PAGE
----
Wednesday, November 17, 2010


I will let you in on a little secret: I hate leavened flatbread. To be clear, I don't hate the taste - I love bread and giving it up has, at times, been difficult. I hate making it. Kneading, waiting for it to rise, then shaping and baking, usually one (or two if you're lucky) bread at a time. So much effort for something with a just a bit of fluff, yet still very much flat.

I am sure if I had a clay oven like ones traditionally used to cook naan - or any other similarly leavened and baked flatbread - it wouldn't be so much of a hassle, but how many home cooks do know with one? Maybe those with homes and backgrounds. I bet a clay oven would be great alongside a grill. Anyway, lacking the special oven I have to do it the hard way, which is keeping a pan of water in the oven so the dough won't dry out; shaping each bread right before it goes in the oven; baking, flipping, then baking some more, before moving on to the next bread. See why I prefer chapatis?

 But naan was on my November cooking list, so here it is. The bread came out better than I had expected, though I forgot to add salt to the dough. The recipe I used called for kalonj (nigella) seeds but you should consider them optional. I also spread butter over each freshly baked bread after Seth tasted the first and remarked, "This would taste really good with some butter." Who am I to object?

The Food of India, only slightly different from the one at Indian Food Forever

4cups all-purpose flour
1 1/4cups milk
2tsp dried yeast
2tsp kalonji (nigella) seeds, optional
1/2tsp baking powder
1/2tsp salt
1 egg, beaten
2tbsp oil or ghee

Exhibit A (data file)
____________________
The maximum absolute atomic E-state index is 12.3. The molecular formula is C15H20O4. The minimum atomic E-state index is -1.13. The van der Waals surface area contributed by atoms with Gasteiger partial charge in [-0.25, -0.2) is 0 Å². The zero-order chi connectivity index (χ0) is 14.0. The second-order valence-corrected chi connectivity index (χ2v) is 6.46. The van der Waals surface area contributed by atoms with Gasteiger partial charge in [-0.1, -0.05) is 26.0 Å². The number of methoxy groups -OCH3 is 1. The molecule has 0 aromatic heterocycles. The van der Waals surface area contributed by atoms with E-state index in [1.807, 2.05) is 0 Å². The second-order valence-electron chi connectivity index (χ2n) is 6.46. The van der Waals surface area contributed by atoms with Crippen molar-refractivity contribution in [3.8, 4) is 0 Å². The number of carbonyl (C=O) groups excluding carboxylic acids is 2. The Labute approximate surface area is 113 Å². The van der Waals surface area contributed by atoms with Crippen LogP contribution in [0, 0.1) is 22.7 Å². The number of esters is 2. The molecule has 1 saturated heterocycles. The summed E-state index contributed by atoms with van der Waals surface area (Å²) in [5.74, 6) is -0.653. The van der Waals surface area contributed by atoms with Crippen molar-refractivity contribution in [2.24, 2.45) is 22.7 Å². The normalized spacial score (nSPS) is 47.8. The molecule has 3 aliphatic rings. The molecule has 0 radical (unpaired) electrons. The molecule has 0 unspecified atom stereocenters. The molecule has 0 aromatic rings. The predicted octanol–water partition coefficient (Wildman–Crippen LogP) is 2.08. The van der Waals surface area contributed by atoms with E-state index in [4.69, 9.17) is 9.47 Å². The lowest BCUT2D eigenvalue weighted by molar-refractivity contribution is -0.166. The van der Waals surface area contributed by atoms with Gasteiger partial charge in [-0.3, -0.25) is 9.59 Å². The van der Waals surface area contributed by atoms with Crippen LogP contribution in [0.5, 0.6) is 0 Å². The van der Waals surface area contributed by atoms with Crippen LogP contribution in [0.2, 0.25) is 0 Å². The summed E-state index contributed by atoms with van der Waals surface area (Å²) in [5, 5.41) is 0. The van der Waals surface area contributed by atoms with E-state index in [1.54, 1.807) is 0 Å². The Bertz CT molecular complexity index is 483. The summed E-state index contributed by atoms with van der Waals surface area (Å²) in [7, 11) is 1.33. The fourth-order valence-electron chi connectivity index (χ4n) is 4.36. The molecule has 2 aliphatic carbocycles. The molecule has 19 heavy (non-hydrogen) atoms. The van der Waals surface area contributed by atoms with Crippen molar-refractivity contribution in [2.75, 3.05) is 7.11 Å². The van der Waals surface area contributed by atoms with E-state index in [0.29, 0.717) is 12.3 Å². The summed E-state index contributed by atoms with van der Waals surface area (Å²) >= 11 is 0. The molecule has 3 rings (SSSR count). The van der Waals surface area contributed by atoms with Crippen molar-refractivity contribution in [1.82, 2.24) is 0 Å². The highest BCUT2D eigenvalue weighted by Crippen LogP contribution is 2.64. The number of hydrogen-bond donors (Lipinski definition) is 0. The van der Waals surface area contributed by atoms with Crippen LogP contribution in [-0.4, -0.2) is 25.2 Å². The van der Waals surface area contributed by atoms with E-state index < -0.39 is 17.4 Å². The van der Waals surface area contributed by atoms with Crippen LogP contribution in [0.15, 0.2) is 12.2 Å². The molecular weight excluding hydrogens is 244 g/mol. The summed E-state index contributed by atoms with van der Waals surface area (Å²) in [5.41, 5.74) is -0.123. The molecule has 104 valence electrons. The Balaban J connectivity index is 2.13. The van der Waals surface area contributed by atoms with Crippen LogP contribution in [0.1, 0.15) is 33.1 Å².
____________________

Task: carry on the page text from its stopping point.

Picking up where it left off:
3/4cup thick plain yogurt

1. Sift the flour into a large bowl and make a well in the center. Warm the milk to approximately 100F.

2. Add yeast, kalonji, baking powder and salt to the flour. In another bowl, mix the egg, oil and yogurt. Pour into the flour with 1 cup of the milk and mix to form a soft dough. If the dough seems too dry add remaining milk. Turn onto a floured surface and knead for 5 minutes, or until smooth and elastic. Put in an oiled bowl, cover and leave in a warm place to double in size. (This will take several hours.)

3. Preheat oven to 400F. Place a roasting pan half0filled with water at the bottom of the oven.

4. Press down dough, knead briefly and divide into 10 portions. Using the tips of your fingers, spread out one portion of dough to the shape of a naan bread. They are traditionally tear-dropped in shape, so pull the dough on one end. Put the naan on a greased baking sheet. Bake on the top shelf for 7 minutes, then turn naan over and cook for another 5 minutes. While the first naan is cooking, shape the next one. (You should be able to fir two or three on a baking sheet.) Remove the cooked naan from the oven and cover with a cloth to keep it warm and soft.

5. Repeat until all dough is cooked. Be sure to use the top shelf because the naan will not cook properly on the middle shelf. Spread cooked naan with butter, if desired.
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